- An international study by Monash University has discovered wild grey seals can clap their flippers underwater during breeding season.
- This is regarded as a show of strength that warns off competitors and advertises themselves to potential mates.
- The video footage taken by researchers shows a male grey seal clapping in the wild, producing a gunshot-like ‘crack’.
Marine mammals like whales and seals usually communicate vocally using calls and whistles.
But now a Monash University-led international study has discovered that wild grey seals can also clap their flippers underwater during the breeding season, as a show of strength that warns off competitors and advertises to potential mates.
This is the first time a seal has been seen clapping completely underwater using its front flippers.
“The discovery of ‘clapping seals’ might not seem that surprising, after all, they’re famous for clapping in zoos and aquaria,” said lead study author Dr David Hocking from Monash University’s School of Biological Sciences.
“But where zoo animals are often trained to clap for our entertainment – these grey seals are doing it in the wild of their own accord.”
The research, published today in the journal Marine Mammal Science, is based on video footage collected by naturalist Dr Ben Burville, a Visiting Researcher with Newcastle University, UK.
The footage – which took Dr Burville 17 years of diving to catch on film – shows a male grey seal clapping its paw-like flippers to produce a gunshot-like ‘crack!’ sound.
“The clap was incredibly loud and at first I found it hard to believe what I had seen,” Dr Burville said.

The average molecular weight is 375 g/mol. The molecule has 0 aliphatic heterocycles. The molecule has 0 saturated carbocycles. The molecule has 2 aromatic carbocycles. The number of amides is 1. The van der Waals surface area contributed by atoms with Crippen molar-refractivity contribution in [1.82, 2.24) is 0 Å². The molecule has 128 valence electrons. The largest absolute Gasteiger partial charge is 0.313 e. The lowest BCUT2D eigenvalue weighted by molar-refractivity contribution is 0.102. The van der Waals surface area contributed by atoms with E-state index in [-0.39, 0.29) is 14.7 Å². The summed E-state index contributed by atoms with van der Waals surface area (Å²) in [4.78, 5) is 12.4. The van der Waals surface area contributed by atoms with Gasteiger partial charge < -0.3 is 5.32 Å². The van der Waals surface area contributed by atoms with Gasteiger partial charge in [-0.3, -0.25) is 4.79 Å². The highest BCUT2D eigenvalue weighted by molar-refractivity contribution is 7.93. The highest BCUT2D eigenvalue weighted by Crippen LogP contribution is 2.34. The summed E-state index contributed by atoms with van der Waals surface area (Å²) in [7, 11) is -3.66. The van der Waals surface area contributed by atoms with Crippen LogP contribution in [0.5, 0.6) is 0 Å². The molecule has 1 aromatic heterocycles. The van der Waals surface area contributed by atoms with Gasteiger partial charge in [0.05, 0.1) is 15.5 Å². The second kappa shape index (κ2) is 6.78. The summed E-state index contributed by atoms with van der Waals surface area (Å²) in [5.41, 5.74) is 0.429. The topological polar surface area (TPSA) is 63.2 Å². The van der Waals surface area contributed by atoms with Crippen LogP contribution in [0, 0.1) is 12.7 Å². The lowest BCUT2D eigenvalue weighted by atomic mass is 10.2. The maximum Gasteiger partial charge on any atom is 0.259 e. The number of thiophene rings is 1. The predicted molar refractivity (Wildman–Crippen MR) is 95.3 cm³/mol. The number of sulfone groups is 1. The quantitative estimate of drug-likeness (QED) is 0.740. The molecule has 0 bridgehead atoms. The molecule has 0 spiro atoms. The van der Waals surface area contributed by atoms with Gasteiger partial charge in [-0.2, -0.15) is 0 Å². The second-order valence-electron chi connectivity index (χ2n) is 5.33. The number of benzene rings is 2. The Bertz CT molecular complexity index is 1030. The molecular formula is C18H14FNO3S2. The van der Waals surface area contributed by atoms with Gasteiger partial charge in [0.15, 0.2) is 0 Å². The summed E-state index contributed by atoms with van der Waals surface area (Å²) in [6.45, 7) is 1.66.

“How could a seal make such a loud clap underwater with no air to compress between its flippers?”
“Other marine mammal species can produce similar types of percussive sound by slapping the water with their body or tail,” said Associate Professor Alistair Evans from Monash University, who was also involved in the study.
The loud high-frequency noise produced by clapping cuts through background noise, sending out a clear signal to any other seals in the area.
“Depending on the context, the claps may help to ward off competitors and/or attract potential mates,” Dr Hocking said.
“Think of a chest-beating male gorilla, for example. Like seal claps, those chest beats carry two messages: I am strong, stay away; and I am strong, my genes are good.”
Dr Hocking said clapping seals demonstrates just how much there still is to learn about the animals living around us.
Clapping appears to be an important social behaviour for grey seals, so anything that disturbed it could impact breeding success and survival for this species.
“Human noise pollution is known to interfere with other forms of marine mammal communication, including whale song,” Dr Hocking said. “But if we do not know a behaviour exists, we cannot easily act to protect it”.
Understanding the animals around us better may just help us to protect them, and their way of life.